The speed of change that occurs within organizations has increased almost universally due to a number of factors, including the rise of the Internet and new opportunities for companies to gain market advantage if they move quickly. But with this change in how companies do business comes new expectations of leaders and workers. The currency the organization values is a set of behaviors they reward. It’s your job to find out what kind of culture you’re working within so that you can adapt, shine and reap the rewards. The faster you learn about these kinds of cultures and make your own adjustments, the sooner they pay off.
That being said, here are some cultures to consider when trying to identify the one in which you’re working. I go much more in depth about each of these, as well as other cultures, in my book From Cornered To Corner Office.
1. The Grindstone Culture
This is often an ideal culture for high achievers, as the name of the game is hard work. This type of organization values people who don’t mind late hours to get the job done. This is a fast-paced environment where change occurs often.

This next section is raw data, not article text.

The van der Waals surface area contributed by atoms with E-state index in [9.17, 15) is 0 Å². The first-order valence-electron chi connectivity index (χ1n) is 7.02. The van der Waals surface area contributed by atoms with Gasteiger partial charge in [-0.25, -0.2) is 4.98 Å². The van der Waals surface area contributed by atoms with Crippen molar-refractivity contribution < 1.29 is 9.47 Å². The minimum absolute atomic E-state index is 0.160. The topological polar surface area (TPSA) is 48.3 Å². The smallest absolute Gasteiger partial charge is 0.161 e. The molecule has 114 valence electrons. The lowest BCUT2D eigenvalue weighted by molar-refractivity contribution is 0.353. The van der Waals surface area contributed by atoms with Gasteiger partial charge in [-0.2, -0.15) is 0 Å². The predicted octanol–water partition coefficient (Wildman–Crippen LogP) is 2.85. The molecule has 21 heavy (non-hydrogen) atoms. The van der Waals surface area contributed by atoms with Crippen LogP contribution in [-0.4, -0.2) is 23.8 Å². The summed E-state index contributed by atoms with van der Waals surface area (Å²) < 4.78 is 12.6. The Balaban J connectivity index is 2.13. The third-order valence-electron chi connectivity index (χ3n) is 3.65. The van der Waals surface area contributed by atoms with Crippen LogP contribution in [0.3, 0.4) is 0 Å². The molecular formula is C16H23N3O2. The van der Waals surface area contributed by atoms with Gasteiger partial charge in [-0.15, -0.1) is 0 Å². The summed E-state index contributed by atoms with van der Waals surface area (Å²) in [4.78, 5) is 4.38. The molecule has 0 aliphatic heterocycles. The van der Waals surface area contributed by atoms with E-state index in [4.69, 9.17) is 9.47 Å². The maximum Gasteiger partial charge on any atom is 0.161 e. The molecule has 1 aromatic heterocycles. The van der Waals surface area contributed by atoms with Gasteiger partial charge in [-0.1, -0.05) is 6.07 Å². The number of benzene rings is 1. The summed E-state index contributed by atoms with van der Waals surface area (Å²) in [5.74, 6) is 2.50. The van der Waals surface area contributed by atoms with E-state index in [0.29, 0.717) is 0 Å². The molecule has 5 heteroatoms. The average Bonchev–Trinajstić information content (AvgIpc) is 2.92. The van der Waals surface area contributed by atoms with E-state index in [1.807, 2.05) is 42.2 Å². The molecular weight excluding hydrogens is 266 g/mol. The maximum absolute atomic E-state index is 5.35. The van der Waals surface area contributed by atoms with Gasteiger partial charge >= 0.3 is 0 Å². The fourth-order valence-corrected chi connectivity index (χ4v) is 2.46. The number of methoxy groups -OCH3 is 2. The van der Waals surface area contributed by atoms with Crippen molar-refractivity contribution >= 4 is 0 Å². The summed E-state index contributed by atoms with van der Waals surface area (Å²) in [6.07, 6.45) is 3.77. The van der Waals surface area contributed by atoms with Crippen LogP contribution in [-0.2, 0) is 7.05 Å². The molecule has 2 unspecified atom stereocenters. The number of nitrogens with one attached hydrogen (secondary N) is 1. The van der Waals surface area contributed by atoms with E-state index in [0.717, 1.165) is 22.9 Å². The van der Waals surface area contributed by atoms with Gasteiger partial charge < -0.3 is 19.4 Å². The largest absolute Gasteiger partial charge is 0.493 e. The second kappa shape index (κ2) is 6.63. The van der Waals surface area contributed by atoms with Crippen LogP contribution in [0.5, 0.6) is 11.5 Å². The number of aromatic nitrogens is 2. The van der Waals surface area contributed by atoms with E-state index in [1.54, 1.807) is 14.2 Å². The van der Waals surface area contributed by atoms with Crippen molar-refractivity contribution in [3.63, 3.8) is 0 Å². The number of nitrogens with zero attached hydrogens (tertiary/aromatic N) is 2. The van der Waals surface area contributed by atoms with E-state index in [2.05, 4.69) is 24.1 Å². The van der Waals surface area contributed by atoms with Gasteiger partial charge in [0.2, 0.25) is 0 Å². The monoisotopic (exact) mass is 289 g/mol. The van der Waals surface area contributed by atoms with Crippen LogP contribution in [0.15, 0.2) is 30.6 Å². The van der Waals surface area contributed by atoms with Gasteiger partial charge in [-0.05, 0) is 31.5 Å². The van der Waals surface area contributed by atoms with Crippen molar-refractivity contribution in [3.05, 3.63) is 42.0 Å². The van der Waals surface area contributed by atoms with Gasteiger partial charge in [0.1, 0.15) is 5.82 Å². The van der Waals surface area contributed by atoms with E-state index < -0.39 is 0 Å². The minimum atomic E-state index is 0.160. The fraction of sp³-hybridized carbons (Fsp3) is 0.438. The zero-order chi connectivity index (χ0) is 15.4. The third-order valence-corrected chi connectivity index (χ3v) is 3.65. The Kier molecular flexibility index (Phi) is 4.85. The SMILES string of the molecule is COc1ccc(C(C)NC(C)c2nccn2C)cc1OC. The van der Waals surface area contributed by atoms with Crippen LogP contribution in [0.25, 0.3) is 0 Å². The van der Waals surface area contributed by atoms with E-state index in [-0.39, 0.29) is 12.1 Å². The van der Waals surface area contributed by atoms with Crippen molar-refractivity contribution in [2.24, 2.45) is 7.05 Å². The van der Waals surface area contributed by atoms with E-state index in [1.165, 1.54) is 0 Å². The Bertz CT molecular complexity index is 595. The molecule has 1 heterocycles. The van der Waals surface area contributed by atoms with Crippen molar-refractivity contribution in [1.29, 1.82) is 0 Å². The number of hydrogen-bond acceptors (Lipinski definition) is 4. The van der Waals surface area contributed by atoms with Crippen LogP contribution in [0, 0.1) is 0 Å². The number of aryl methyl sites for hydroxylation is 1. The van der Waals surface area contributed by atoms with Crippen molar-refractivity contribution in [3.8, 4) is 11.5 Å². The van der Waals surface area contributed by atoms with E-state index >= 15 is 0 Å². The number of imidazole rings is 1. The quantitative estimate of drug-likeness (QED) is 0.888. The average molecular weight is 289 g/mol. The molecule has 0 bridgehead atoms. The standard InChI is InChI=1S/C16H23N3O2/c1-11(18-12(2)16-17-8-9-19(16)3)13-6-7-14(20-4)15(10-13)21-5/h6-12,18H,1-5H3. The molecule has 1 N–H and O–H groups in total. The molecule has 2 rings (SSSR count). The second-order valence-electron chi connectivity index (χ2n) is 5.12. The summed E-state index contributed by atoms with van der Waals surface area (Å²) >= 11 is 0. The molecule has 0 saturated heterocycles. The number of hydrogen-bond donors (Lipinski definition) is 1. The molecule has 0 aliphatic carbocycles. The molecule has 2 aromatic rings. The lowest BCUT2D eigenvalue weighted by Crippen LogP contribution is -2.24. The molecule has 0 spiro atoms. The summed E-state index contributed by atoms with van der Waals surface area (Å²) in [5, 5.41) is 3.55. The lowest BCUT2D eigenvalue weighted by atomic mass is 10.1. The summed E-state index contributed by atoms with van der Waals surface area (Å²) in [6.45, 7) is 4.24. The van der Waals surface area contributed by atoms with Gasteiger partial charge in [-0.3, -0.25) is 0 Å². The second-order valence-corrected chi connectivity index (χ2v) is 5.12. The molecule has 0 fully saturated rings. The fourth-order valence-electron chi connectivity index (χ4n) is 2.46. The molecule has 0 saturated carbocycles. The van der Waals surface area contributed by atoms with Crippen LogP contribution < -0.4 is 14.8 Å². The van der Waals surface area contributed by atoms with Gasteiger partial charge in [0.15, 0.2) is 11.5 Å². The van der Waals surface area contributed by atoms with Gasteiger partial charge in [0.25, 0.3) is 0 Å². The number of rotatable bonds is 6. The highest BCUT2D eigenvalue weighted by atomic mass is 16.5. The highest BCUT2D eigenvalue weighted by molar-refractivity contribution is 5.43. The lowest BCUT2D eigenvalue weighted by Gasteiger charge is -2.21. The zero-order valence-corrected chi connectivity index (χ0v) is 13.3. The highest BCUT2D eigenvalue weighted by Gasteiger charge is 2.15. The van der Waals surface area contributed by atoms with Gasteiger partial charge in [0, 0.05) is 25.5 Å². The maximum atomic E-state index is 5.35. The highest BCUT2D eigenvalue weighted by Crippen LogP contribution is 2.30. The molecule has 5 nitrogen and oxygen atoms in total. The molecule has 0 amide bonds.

What they reward: Taking initiative to get the job done, long hours, embracing challenges.
2. The “Aha” Culture
This culture is all about new ways of thinking. It thrives on innovation. Employees are free to speak their minds and share opinions. The company is more likely to embrace ideas that challenge the status quo. Individuals who thrive on being creative fit naturally in this kind of environment.
What they reward: Coming up with new ideas and approaches, proposing a different solution, doing something no one else thought about doing.
3. The Process Culture
This culture loves structure. Well-defined job duties and procedures for each role are mandatory. Those in a Process Culture are great at measuring systems, productivity and services. They don’t like coloring outside the lines, but know what they do well.
What they reward: Developing user-friendly systems, processes to manage new business opportunities, better ways of measuring outcomes.
If this topic interest you, learn more in my book RINGMASTER.